I went down two and half miles of zip lines, which I loved. Travelling over the Mexican jungle, seeing monkeys and parrots in trees was an amazing experience. It was only when we’d finished the last line that my husband asked if I should have been doing it that I realised that I’d forgotten about having a hysterectomy. It hadn’t entered my mind and I knew that I’d completely recovered surgically.

It set the tone for the rest of my holiday and I went swimming in cenotes, which are sinkholes in the jungle. I was really apprehensive as I get a bit panicky in closed spaces and I’ve watched the film, The Descent, so I was worried about the cave like environment. Once I got into the water I was fine and started to relax.

My favourite swim of my holiday was a snorkel with sea turtles. We were taken off shore in a boat and spent about half an hour watching the fish and turtles swim beneath us. It was a very serene experience, watching the turtles glide by.

I’ve decided that I am going to look into open water swimming. I am not a good swimmer, but I’m a competent swimmer and I am improving. That’s a 2020 challenge for me. I’ve set myself a few challenges for next year already. I’ve started running again and I’ve gone back to a beginners group to focus on speed rather than distance. I am aiming for a personal best at New Year’s Day Parkrun. I’m hoping that my body will be up for that but it depends on what occurs on New Year’s Eve. After that I have 10km and half marathon targets to beat.

My holiday was strangely empowering and gave me a huge confidence boost. I asked my husband to take this photo of me in a bikini to remind future me of that time and to show myself as a confident postmenopausal woman.

Bedtime Blues

Over the past month or so I’ve been really struggling with insomnia. I’ve been able to drop off to sleep, but I’m waking up a couple of hours later and I just cannot get back to sleep.

When it first started I put the insomnia down to the hot weather, then being in a double bed (rather than a king size) on holiday, then jet lag and then I realised that this wasn’t going away.

I tried lots of things, cutting out caffeine, regular routine, mindfulness, eye masks and ear plugs. I even moved into the spare room because I was worried about waking my husband. Nothing has helped so I went to my GP.

I think the problem has only started since I started on Tibolone, I was fine when I was on Zumenon HRT. I asked the doctor if this was a side effect. She didn’t know but suggested that I could change back to Zumenon to see if it made a difference. I wanted to make an informed decision so asked what would be the risk of my endometriosis returning, as a recurrence of endometriosis was the reason why the Zumenon was changed to Tibolone. Unfortunately my GP was not equipped with this information so she’s contacting the gynaecologist who performed my hysterectomy for advice. I was disappointed but not surprised at all. GPs appear to have very little understanding of the menopause and HRT, considering half the population will have a menopause, it’s disgraceful.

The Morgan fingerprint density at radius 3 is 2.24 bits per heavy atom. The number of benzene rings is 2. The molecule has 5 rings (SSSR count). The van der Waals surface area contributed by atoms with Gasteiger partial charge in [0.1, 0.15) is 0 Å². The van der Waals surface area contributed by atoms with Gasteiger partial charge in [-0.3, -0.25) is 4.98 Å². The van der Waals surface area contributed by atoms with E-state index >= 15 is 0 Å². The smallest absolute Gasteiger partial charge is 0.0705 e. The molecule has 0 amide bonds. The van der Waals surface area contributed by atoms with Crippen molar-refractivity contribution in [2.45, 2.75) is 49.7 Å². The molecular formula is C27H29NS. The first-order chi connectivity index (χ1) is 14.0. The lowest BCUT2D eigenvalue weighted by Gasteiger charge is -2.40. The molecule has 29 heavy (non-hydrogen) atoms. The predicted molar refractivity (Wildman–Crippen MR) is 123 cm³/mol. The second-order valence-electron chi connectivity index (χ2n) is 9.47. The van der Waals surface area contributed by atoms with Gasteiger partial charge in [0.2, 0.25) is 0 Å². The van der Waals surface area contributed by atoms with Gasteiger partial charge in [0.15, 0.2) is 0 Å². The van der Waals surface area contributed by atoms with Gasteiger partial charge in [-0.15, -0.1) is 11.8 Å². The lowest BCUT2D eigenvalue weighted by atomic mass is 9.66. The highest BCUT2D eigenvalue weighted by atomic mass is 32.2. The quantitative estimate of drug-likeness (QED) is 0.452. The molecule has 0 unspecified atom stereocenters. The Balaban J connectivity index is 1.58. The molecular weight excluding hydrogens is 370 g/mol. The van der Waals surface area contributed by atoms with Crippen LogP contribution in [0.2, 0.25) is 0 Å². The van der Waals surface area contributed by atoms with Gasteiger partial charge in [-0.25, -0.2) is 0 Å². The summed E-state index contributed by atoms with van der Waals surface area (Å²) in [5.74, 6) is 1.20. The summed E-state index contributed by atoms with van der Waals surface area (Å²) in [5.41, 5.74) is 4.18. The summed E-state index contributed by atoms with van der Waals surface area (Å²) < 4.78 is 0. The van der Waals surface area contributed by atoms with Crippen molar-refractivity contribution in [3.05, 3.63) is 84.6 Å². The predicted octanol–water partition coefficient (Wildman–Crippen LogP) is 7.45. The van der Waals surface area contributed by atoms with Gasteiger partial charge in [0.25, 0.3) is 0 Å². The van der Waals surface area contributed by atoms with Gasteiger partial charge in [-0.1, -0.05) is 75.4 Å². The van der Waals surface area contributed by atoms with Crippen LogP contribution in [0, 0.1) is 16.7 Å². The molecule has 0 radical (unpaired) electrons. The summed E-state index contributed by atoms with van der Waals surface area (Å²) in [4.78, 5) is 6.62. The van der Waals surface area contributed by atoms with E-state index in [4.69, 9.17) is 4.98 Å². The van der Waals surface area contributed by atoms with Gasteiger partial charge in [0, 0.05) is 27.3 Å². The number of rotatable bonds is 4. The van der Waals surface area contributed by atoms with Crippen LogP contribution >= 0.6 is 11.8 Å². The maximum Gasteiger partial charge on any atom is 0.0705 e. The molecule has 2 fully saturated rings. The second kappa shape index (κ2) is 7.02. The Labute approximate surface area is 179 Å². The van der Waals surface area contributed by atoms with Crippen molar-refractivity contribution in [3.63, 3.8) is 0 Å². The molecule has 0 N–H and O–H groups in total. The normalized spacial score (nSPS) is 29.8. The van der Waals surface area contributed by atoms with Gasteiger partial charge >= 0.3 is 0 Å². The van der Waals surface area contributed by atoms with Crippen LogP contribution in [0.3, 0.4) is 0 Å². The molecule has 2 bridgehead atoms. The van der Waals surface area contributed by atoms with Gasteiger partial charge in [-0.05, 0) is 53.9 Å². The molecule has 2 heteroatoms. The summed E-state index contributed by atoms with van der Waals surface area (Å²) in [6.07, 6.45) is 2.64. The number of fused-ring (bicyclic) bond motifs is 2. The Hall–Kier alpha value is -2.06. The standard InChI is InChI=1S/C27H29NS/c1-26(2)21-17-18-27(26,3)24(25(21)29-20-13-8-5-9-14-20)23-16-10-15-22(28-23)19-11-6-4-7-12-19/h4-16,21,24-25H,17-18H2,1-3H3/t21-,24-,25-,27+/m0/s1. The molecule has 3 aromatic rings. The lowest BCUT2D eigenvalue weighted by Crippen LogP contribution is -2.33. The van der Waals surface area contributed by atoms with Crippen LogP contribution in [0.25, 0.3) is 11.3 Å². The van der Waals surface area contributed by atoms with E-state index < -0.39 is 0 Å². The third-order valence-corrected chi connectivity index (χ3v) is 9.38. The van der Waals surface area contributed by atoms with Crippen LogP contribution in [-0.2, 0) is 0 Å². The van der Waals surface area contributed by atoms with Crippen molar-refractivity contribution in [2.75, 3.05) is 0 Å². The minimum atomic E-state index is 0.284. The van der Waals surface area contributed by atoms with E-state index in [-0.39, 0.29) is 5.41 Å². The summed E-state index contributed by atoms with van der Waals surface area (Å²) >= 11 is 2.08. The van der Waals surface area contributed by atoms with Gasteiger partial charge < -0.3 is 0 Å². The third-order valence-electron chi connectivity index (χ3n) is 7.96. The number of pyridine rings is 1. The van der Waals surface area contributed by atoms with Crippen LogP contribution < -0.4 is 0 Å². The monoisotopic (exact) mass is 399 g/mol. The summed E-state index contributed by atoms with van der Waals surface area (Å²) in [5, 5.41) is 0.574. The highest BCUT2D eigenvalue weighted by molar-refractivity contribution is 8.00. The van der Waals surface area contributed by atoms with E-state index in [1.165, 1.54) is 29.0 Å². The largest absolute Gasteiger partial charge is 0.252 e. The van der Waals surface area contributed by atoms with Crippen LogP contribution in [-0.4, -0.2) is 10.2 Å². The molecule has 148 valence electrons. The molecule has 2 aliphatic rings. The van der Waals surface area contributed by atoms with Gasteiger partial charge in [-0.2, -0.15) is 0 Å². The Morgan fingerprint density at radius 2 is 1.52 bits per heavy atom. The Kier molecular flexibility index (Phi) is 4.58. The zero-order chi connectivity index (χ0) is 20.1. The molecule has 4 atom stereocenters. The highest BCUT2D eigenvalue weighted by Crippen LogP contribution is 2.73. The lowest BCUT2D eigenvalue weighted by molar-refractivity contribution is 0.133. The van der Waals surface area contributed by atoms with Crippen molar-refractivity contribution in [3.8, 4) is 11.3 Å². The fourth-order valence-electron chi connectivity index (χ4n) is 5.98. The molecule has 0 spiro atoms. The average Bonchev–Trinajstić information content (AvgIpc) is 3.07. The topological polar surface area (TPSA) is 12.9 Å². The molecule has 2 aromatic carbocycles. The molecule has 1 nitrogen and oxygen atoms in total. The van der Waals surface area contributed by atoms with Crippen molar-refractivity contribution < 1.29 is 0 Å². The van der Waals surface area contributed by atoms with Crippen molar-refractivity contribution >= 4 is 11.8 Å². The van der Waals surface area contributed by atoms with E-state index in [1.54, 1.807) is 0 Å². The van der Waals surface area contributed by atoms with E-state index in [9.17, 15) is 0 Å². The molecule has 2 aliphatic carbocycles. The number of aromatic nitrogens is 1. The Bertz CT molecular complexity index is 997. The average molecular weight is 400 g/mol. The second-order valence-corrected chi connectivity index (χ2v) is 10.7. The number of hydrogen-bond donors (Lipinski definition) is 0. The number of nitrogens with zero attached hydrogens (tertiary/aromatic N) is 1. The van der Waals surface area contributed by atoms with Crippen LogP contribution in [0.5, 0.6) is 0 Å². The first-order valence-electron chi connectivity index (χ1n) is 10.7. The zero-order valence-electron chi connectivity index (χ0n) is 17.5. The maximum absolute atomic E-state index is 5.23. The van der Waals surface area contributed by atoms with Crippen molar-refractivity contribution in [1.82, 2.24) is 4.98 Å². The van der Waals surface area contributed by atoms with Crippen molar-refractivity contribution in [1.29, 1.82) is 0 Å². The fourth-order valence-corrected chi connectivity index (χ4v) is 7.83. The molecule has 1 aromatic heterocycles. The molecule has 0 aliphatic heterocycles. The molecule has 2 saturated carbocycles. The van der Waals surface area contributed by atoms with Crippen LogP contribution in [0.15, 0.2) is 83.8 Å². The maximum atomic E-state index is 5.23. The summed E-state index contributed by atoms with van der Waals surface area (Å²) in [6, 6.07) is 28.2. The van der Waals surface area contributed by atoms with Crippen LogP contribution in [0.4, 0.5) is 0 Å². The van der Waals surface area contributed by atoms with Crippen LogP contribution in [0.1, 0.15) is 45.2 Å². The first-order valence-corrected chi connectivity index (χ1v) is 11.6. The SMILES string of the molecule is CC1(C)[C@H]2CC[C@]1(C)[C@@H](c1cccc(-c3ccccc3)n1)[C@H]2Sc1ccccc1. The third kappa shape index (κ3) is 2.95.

While we wait for the gynaecologist’s reply, the GP suggest a sleeping tablet. For some reason, and I don’t know why, I was really reluctant to agree to it. I’m not against them, I’ve had antidepressants in the past and took those without issue. I couldn’t explain why I was reluctant but I did agree to take them on a temporary basis.

I lay in bed that night wondering why I was reluctant and I realised that I felt like a failure. Sleeping is so natural and usually so easy, and there I was not being able to do it. I needed to embrace the sleeping tablets and realise that they are a means to an end and once I have a good sleep pattern again and some answers from the gynaecologist I will be back to myself.

I saw this on Instagram this morning, from @endoandemma, such simple advice but it resonated with me and reminded me that sometimes you do need help to live normally and that’s ok.

Chillow Pillow Review

Thank you for coming back! I’ve been on a fabulous holiday and enjoying my menopausal life in Mexico. The air-conditioned rooms really helped my hot flushes, and now I’m back in England, it’s just as hot and I’m making do with fan. It’s just not the same!

However, on my return I was sent a Chillow Pillow by Live Better With in return for a review. Live Better With have a range of products designed for women going through the menopause, as well as for people with other health conditions. I particularly like that the models on the website representing menopausal women are not the typical 80 year old woman with grey hair and a red face wearing slippers and an apron.

So my Chillow Pillow arrived but it’s not a pillow. It’s a gel pad which makes it more portable, and as I’ve discovered, more versatile.

The Chillow came with set up instructions and diagrams which were really clear. It only took a few moments to pour the 2 litres of water into the Chillow to activate the gel. I might have split the water a bit but it was fine a dried off without a problem.